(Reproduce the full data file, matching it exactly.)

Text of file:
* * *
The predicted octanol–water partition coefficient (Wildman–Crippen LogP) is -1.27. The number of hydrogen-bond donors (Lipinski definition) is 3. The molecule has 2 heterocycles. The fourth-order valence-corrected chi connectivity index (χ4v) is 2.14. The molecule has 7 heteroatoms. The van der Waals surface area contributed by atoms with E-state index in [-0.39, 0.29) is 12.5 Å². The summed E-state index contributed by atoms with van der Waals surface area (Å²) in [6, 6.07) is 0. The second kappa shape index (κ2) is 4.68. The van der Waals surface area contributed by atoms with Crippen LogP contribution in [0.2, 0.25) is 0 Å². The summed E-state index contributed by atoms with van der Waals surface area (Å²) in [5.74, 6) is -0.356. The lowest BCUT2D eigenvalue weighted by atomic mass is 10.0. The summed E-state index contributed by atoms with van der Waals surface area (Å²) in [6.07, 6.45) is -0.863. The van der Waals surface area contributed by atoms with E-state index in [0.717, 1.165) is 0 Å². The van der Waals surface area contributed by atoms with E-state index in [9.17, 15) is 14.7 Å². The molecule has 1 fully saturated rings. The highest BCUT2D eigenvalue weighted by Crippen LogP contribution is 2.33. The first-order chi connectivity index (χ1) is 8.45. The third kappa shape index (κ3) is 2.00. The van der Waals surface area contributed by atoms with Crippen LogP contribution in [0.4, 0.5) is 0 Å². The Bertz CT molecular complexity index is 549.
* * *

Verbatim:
The predicted octanol–water partition coefficient (Wildman–Crippen LogP) is -1.27. The number of hydrogen-bond donors (Lipinski definition) is 3. The molecule has 2 heterocycles. The fourth-order valence-corrected chi connectivity index (χ4v) is 2.14. The molecule has 7 heteroatoms. The van der Waals surface area contributed by atoms with E-state index in [-0.39, 0.29) is 12.5 Å². The summed E-state index contributed by atoms with van der Waals surface area (Å²) in [6, 6.07) is 0. The second kappa shape index (κ2) is 4.68. The van der Waals surface area contributed by atoms with Crippen LogP contribution in [0.2, 0.25) is 0 Å². The summed E-state index contributed by atoms with van der Waals surface area (Å²) in [5.74, 6) is -0.356. The lowest BCUT2D eigenvalue weighted by atomic mass is 10.0. The summed E-state index contributed by atoms with van der Waals surface area (Å²) in [6.07, 6.45) is -0.863. The van der Waals surface area contributed by atoms with E-state index in [0.717, 1.165) is 0 Å². The van der Waals surface area contributed by atoms with E-state index in [9.17, 15) is 14.7 Å². The molecule has 1 fully saturated rings. The highest BCUT2D eigenvalue weighted by Crippen LogP contribution is 2.33. The first-order chi connectivity index (χ1) is 8.45. The third kappa shape index (κ3) is 2.00. The van der Waals surface area contributed by atoms with Crippen LogP contribution in [0.4, 0.5) is 0 Å². The Bertz CT molecular complexity index is 549.